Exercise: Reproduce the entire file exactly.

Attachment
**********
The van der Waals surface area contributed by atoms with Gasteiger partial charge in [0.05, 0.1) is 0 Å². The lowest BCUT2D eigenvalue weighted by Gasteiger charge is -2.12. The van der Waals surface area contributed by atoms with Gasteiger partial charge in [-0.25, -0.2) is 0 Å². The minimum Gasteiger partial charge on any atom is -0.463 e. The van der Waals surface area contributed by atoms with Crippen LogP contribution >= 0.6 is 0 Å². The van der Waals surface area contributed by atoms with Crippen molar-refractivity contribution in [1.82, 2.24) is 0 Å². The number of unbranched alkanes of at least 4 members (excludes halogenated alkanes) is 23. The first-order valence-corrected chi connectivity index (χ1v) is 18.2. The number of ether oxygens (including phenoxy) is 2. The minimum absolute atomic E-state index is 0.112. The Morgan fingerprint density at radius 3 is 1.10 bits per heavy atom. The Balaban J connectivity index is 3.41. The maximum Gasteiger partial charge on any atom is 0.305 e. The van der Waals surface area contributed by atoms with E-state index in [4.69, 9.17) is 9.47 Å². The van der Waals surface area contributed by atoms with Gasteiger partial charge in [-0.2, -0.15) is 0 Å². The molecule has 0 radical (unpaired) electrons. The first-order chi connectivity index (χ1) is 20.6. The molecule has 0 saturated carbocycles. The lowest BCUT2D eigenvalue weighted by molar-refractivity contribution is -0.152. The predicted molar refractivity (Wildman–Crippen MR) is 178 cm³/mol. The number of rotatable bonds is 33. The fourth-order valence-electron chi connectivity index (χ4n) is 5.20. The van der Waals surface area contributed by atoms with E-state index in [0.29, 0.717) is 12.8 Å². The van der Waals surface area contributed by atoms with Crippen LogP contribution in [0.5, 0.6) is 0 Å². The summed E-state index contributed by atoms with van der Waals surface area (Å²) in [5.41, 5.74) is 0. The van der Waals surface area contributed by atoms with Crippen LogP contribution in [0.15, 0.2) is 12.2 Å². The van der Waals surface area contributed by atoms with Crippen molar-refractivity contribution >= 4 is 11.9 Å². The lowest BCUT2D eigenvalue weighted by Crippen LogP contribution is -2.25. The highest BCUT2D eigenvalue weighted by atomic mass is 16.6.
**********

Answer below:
The van der Waals surface area contributed by atoms with Gasteiger partial charge in [0.05, 0.1) is 0 Å². The lowest BCUT2D eigenvalue weighted by Gasteiger charge is -2.12. The van der Waals surface area contributed by atoms with Gasteiger partial charge in [-0.25, -0.2) is 0 Å². The minimum Gasteiger partial charge on any atom is -0.463 e. The van der Waals surface area contributed by atoms with Crippen LogP contribution >= 0.6 is 0 Å². The van der Waals surface area contributed by atoms with Crippen molar-refractivity contribution in [1.82, 2.24) is 0 Å². The number of unbranched alkanes of at least 4 members (excludes halogenated alkanes) is 23. The first-order valence-corrected chi connectivity index (χ1v) is 18.2. The number of ether oxygens (including phenoxy) is 2. The minimum absolute atomic E-state index is 0.112. The Morgan fingerprint density at radius 3 is 1.10 bits per heavy atom. The Balaban J connectivity index is 3.41. The maximum Gasteiger partial charge on any atom is 0.305 e. The van der Waals surface area contributed by atoms with E-state index in [4.69, 9.17) is 9.47 Å². The van der Waals surface area contributed by atoms with Gasteiger partial charge in [-0.2, -0.15) is 0 Å². The molecule has 0 radical (unpaired) electrons. The first-order chi connectivity index (χ1) is 20.6. The molecule has 0 saturated carbocycles. The lowest BCUT2D eigenvalue weighted by molar-refractivity contribution is -0.152. The predicted molar refractivity (Wildman–Crippen MR) is 178 cm³/mol. The number of rotatable bonds is 33. The fourth-order valence-electron chi connectivity index (χ4n) is 5.20. The van der Waals surface area contributed by atoms with E-state index in [0.29, 0.717) is 12.8 Å². The van der Waals surface area contributed by atoms with Crippen LogP contribution in [0.5, 0.6) is 0 Å². The summed E-state index contributed by atoms with van der Waals surface area (Å²) in [5.41, 5.74) is 0. The van der Waals surface area contributed by atoms with Crippen LogP contribution in [0.15, 0.2) is 12.2 Å². The van der Waals surface area contributed by atoms with Crippen molar-refractivity contribution >= 4 is 11.9 Å². The lowest BCUT2D eigenvalue weighted by Crippen LogP contribution is -2.25. The highest BCUT2D eigenvalue weighted by atomic mass is 16.6.